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Systems: Joystick Skateboarding Simulator

Updated: May 11, 2023

Download the system here (Windows, played with Xbox controller only).


Using the free-movement of the joysticks in lieu of feet, I intend to create a skateboarding experience that is an accurate portrayal of the movements needed to complete tricks to help people learn the motions for skateboarding, which takes practice and is rewarding when landed successfully.

Research History and Thesis

I am trying to create an accurate skateboarding trick simulator that will help people to learn how to execute various tricks. Although it is in a digital space and using a controller, people will learn the correct motions and feel as if they are completing the tricks. One of the most difficult parts of skateboarding is knowing how to move your feet to get the board to do different flips and spins. From this simulator, I hope to get people to understand the motions needed and be able to translate it into real life actions.

I started by looking at skateboarding video games and the different ways that the game accomplished the controls for the tricks. The series that best attained the experience of real-life skateboarding was EA’s Skate series with the Flickit controls. This system used one joystick to complete all of the tricks. It also uses the other buttons for grabs, crouching, and getting on and off the board. While the Flickit system helped to solidify Skate’s reputation in the action sports genre, it focused on a complete skating experience with exploring the city, setting up spots, and creating skate videos. The Flickit controls created one of the accurate controller-based skateboarding experiences, but yet still does not perfectly simulate the motions needed to complete the tricks in real life.

Next, I researched skate tricks and the motions needed to complete them. I wanted to start with basic tricks and work on getting those to feel smooth and realistic. From there, I worked to figure out how to translate the actions into a top-down digital space. I mapped a controller and how the player would have to move the joysticks based on the motions of a skater’s feet. I chose 4 basic tricks--ollie, pop shuvit, kickflip, and heelflip.

Finally, I wanted to confirm that learning a skill in a digital space can be translated to learning a skill in a physical space. I researched the link between video games and learning. Through this I came across a study about visuospatial skills in video games and how they are tied to the same skill in real life domains. Visuospatial processing is the ability to be able to tell where objects are in space, including your body. By enhancing this skill through video games, people will be more aware of where their feet are and the motions that they make, thus in turn, enhancing their skateboarding ability.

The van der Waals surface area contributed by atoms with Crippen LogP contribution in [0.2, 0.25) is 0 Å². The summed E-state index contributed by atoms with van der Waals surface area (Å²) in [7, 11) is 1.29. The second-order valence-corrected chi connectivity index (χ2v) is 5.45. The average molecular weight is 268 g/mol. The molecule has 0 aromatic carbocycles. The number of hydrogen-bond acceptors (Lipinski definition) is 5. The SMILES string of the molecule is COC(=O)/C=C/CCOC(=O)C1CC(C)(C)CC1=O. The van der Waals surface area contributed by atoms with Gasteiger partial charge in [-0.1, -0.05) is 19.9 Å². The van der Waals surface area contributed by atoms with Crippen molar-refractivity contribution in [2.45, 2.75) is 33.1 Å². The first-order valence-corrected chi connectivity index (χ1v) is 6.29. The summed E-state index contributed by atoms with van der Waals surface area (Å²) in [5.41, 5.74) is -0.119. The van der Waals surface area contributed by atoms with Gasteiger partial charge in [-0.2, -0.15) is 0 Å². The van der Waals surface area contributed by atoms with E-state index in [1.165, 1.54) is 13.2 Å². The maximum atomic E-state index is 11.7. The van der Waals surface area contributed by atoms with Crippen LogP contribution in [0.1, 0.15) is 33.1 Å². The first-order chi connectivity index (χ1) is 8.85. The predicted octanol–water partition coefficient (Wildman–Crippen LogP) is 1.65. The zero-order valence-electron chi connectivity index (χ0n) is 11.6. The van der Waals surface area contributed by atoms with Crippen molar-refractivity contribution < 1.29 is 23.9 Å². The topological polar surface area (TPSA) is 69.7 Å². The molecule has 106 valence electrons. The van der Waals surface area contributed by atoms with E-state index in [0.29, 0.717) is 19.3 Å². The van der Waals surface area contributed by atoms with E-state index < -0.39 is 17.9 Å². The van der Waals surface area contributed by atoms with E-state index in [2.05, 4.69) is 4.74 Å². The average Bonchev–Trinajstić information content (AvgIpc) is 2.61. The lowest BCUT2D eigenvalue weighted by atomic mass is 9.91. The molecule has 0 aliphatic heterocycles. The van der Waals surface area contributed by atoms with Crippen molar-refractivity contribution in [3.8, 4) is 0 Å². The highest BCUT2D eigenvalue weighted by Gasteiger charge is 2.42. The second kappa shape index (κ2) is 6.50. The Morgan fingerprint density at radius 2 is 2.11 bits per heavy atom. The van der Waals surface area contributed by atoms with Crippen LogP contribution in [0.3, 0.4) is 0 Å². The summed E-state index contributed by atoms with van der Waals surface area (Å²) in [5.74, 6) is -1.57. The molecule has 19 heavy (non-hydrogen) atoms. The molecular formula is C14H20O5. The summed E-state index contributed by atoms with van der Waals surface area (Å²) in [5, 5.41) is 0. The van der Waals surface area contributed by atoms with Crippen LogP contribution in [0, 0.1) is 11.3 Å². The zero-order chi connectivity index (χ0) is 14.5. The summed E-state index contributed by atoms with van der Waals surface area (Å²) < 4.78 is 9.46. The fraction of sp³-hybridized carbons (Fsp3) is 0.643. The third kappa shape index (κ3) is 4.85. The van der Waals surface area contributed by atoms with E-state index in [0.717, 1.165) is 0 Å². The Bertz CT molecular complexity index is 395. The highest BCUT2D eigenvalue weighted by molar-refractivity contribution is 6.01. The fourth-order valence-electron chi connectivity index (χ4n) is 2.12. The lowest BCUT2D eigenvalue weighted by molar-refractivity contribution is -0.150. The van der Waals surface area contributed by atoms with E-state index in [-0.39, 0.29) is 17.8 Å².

Description of Mechanics

The trick simulator focuses on executing certain tricks on a skateboard to teach the necessary motions to complete the trick in real life. The player must first start all tricks by ollieing. From there, the player can aim the proper joysticks to perform a trick. If completed properly, the trick directions will highlight and the proper board animation will commence, showing the player that they completed the trick.

Post Mortem

The system succeeded in creating a skateboarding simulator. The simulator was designed to create an accurate-to-life digital skateboarding system that could help players learn how to perform tricks in the real world. While only 28.6% of players had skateboarded before, the same percentage thought that the skills learned in the simulator could be transferable to complete the tricks in real life.

Although most players did not consider the simulator as a helpful tool to be able to perform the tricks in real life, testers did feel more confident in the knowledge of how to complete the tricks. The simulator required players to ollie before they could perform any flatground tricks, just like in real life. After ollieing, players could then move the joysticks in a certain pattern to execute different tricks. If the left joystick is flicked down to the bottom left, for example, the player would perform a kickflip. With 85.7% of players saying that they felt more confident of the knowledge of how to complete the tricks, the simulator was successful in helping players learn the motions--if not exactly transferable to the feet. Additionally, 100% of testers responded that it felt like they were actually doing tricks on a skateboard. Even though the tricks may not have provided a completely accurate and real life experience, all players felt as though they were actually on a skateboard performing the tricks. Players described the experience as being more “visceral than other [skating game] examples” and “much better...very close to flawless.”

While the system can be improved upon to create a more accurate and realistic experience, the system fulfilled the intent of creating a realistic feeling skateboarding simulator.






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